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Examining database persistence of ISO/EN 13606 standardized electronic health record extracts: relational vs. NoSQL approaches

Overview of attention for article published in BMC Medical Informatics and Decision Making, August 2017
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  • Good Attention Score compared to outputs of the same age (65th percentile)

Mentioned by

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5 tweeters

Citations

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11 Dimensions

Readers on

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83 Mendeley
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Title
Examining database persistence of ISO/EN 13606 standardized electronic health record extracts: relational vs. NoSQL approaches
Published in
BMC Medical Informatics and Decision Making, August 2017
DOI 10.1186/s12911-017-0515-4
Pubmed ID
Authors

Ricardo Sánchez-de-Madariaga, Adolfo Muñoz, Raimundo Lozano-Rubí, Pablo Serrano-Balazote, Antonio L. Castro, Oscar Moreno, Mario Pascual

Abstract

The objective of this research is to compare the relational and non-relational (NoSQL) database systems approaches in order to store, recover, query and persist standardized medical information in the form of ISO/EN 13606 normalized Electronic Health Record XML extracts, both in isolation and concurrently. NoSQL database systems have recently attracted much attention, but few studies in the literature address their direct comparison with relational databases when applied to build the persistence layer of a standardized medical information system. One relational and two NoSQL databases (one document-based and one native XML database) of three different sizes have been created in order to evaluate and compare the response times (algorithmic complexity) of six different complexity growing queries, which have been performed on them. Similar appropriate results available in the literature have also been considered. Relational and non-relational NoSQL database systems show almost linear algorithmic complexity query execution. However, they show very different linear slopes, the former being much steeper than the two latter. Document-based NoSQL databases perform better in concurrency than in isolation, and also better than relational databases in concurrency. Non-relational NoSQL databases seem to be more appropriate than standard relational SQL databases when database size is extremely high (secondary use, research applications). Document-based NoSQL databases perform in general better than native XML NoSQL databases. EHR extracts visualization and edition are also document-based tasks more appropriate to NoSQL database systems. However, the appropriate database solution much depends on each particular situation and specific problem.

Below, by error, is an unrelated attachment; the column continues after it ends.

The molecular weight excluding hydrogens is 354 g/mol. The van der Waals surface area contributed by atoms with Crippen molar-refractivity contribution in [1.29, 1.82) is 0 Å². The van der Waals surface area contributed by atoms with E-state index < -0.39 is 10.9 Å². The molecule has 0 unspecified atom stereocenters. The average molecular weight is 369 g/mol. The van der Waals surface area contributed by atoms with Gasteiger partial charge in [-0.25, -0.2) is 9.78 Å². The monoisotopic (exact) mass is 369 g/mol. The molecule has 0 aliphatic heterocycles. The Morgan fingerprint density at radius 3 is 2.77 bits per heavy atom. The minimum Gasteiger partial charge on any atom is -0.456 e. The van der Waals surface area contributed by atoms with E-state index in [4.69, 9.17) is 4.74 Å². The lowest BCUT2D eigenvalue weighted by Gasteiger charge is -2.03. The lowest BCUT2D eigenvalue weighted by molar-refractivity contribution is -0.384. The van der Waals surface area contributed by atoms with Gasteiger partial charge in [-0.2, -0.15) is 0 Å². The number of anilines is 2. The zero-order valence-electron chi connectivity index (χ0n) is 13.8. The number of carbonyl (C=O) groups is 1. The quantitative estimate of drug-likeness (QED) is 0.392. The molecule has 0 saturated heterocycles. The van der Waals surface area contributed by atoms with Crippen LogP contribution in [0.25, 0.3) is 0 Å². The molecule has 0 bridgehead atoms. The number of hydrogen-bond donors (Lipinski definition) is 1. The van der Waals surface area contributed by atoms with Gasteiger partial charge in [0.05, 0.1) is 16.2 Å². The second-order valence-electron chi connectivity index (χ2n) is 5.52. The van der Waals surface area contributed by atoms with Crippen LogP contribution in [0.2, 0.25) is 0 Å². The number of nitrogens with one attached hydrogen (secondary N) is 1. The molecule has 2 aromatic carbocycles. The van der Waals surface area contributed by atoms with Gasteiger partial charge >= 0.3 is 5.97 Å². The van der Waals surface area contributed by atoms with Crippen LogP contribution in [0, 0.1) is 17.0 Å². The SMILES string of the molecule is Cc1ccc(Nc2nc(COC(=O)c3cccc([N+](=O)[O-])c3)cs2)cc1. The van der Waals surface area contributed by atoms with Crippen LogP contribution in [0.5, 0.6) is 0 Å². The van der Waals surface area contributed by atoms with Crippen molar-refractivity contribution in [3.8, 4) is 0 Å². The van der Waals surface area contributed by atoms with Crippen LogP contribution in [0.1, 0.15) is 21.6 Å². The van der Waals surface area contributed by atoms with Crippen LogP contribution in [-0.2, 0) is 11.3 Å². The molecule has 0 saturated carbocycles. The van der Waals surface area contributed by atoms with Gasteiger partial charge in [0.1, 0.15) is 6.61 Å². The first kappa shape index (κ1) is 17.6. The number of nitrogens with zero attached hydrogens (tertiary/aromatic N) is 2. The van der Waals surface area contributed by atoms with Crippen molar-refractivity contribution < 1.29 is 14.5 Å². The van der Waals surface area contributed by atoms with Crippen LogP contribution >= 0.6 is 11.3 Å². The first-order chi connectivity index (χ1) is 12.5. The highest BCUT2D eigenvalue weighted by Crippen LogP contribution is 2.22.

Twitter Demographics

The data shown below were collected from the profiles of 5 tweeters who shared this research output. Click here to find out more about how the information was compiled.

Mendeley readers

The data shown below were compiled from readership statistics for 83 Mendeley readers of this research output. Click here to see the associated Mendeley record.

Geographical breakdown

Country Count As %
Unknown 83 100%

Demographic breakdown

Readers by professional status Count As %
Student > Master 16 19%
Student > Ph. D. Student 12 14%
Researcher 11 13%
Student > Bachelor 6 7%
Other 5 6%
Other 11 13%
Unknown 22 27%
Readers by discipline Count As %
Computer Science 30 36%
Engineering 11 13%
Medicine and Dentistry 9 11%
Agricultural and Biological Sciences 2 2%
Business, Management and Accounting 2 2%
Other 6 7%
Unknown 23 28%

Attention Score in Context

This research output has an Altmetric Attention Score of 4. This is our high-level measure of the quality and quantity of online attention that it has received. This Attention Score, as well as the ranking and number of research outputs shown below, was calculated when the research output was last mentioned on 27 February 2019.
All research outputs
#5,071,266
of 16,647,928 outputs
Outputs from BMC Medical Informatics and Decision Making
#563
of 1,521 outputs
Outputs of similar age
#95,054
of 276,252 outputs
Outputs of similar age from BMC Medical Informatics and Decision Making
#1
of 1 outputs
Altmetric has tracked 16,647,928 research outputs across all sources so far. This one has received more attention than most of these and is in the 69th percentile.
So far Altmetric has tracked 1,521 research outputs from this source. They typically receive a little more attention than average, with a mean Attention Score of 5.2. This one has gotten more attention than average, scoring higher than 62% of its peers.
Older research outputs will score higher simply because they've had more time to accumulate mentions. To account for age we can compare this Altmetric Attention Score to the 276,252 tracked outputs that were published within six weeks on either side of this one in any source. This one has gotten more attention than average, scoring higher than 65% of its contemporaries.
We're also able to compare this research output to 1 others from the same source and published within six weeks on either side of this one. This one has scored higher than all of them